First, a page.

In early 18th century England, a frail Queen Anne occupies the throne and her close friend, Lady Sarah, governs the country in her stead. When a new servant, Abigail, arrives, her charm endears her to Sarah.
Ron Stallworth, an African American police officer from Colorado Springs, CO, successfully manages to infiltrate the local Ku Klux Klan branch with the help of a Jewish surrogate who eventually becomes its leader. Based on actual events.
John David Washington,
The story of Dick Cheney, an unassuming bureaucratic Washington insider, who quietly wielded immense power as Vice President to George W. Bush, reshaping the country and the globe in ways that we still feel today.
In 1962, Tony "Tony Lip" Vallelonga, a tough bouncer, is looking for work when his nightclub is closed for renovations. The most promising offer turns out to be the driver for the African-American classical pianist Don Shirley for a concert tour into the Deep South states. Although hardly enthused at working for a black man, Tony accepts the job and they begin their trek armed with The Negro Motorist Green Book, a travel guide for safe travel through America's racial segregation. Together, the snobbishly erudite pianist and the crudely practical bouncer can barely get along with their clashing attitudes to life and ideals. However, as the disparate pair witness and endure America's appalling injustices on the road, they find a newfound respect for each other's talents and start to face them together. In doing so, they would nurture a friendship and understanding that would change both their lives.Written by
Kenneth Chisholm (firstname.lastname@example.org)
The Italian-language scenes in the script simply read, "They speak Italian." Viggo Mortensen queried Peter Farrelly about it, and Farrelly encouraged him to construct the Italian dialogue himself. Drawing on Viggo's own experiences from overhearing Italian in Buenos Aires, the result is a combination of Calabrian and the "cobbled together" Italian that forms in diaspora communities where people of different regions converge. He also made an effort to make the language old-fashioned, as the slang and vocabulary the family spoke would have dated from the time of the Vallelonga and Venere fathers' immigration. Viggo experienced this himself after spending his childhood in Argentina and returning as an adult to find all his slang was out of date. See more »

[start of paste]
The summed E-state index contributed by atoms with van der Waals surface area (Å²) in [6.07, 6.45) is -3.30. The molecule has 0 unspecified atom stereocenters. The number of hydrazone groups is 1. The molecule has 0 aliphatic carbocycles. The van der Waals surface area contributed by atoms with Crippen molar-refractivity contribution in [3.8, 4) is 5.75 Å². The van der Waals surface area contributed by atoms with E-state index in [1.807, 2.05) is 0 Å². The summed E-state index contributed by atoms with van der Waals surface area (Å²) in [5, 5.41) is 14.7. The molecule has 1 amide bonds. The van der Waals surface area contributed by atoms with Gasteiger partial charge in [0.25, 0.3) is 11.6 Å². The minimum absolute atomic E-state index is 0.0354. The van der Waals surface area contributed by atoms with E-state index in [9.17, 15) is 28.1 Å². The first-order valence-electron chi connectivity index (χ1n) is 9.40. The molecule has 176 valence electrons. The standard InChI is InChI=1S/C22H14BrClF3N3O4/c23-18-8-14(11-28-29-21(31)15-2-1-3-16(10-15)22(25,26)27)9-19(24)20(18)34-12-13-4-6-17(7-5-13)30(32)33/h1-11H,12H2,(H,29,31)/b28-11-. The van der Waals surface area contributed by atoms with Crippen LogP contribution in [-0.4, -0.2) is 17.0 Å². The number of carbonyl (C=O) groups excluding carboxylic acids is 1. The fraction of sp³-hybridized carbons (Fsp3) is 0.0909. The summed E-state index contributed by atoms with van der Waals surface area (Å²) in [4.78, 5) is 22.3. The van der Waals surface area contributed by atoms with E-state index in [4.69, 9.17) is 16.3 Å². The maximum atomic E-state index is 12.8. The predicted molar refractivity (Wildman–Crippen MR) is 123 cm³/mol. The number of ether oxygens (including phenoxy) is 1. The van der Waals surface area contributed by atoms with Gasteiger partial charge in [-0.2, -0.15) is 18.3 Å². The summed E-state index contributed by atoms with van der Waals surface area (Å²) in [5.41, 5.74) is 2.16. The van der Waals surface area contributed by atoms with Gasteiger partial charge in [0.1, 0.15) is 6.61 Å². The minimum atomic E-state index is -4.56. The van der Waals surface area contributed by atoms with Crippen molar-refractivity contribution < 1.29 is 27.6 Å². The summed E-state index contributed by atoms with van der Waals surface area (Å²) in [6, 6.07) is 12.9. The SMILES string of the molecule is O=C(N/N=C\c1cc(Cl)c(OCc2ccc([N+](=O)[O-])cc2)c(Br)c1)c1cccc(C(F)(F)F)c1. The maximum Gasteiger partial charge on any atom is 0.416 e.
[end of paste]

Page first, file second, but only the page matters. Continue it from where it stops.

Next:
The film is set in the early 60s. In one scene, Tony and Don eat extra crispy Kentucky Fried Chicken which wasn't introduced until 1972. See more »
[Surveying the snow]
This could get bad, Doc.
Dr. Don Shirley:
Yes. It's a shame we don't have something to protect us on our journey. Oh, I know. Why don't you put your lucky rock up on the dash, Tony? Come on, Tony, we need all the help we can get.
[Tony puts the stone on the dash]
Dr. Don Shirley:
Thank you. I feel safer already.
You're a real prick, you know that?
See more »
"Larry the Crow" gets a mention. This was an actual crow that Viggo Mortensen found injured near the set, and tried in vain to nurse back to health. He was no doubt named for Viggo's favorite soccer team, San Lorenzo (Saint Lawrence in Spanish). The team nickname is "The Crows". See more »
A very inspiring film. I walked out of the cinema feeling like there is good even in the unlikeliest of people.
The dialogue was well written, and the main characters were equally as loveable. Viggo Mortensens acting was only overshadowed by that of Mahershala Ali, whose portrayal of an educated african-american man living in 1960's america was both heartwrenching and absolutely hilarious.
While Mortensen stood for most of the comic relief, I found myself laughing the hardest from Ali's deadpan deliveries through the character of Dr. Shirley.
The story of a black man who struggles to gain the respect of his fellow african-americans, while simultaneously resisting and pulling at the roots of the racism and oppression which keeps him from being as successful as the americans and europeans who should be his equals by all measures musical and educational.
While the story and plot left little to be desired. I felt one or two jokes were shoe-horned in and would have been better discarded.
The visual tone was fitting to the film, but the camerawork was nothing out of the ordinary. Not all films call for out-of-this-world originality in all marks however. And this film allows the audience to focus on what is really important.
82 of 114 people found this review helpful.
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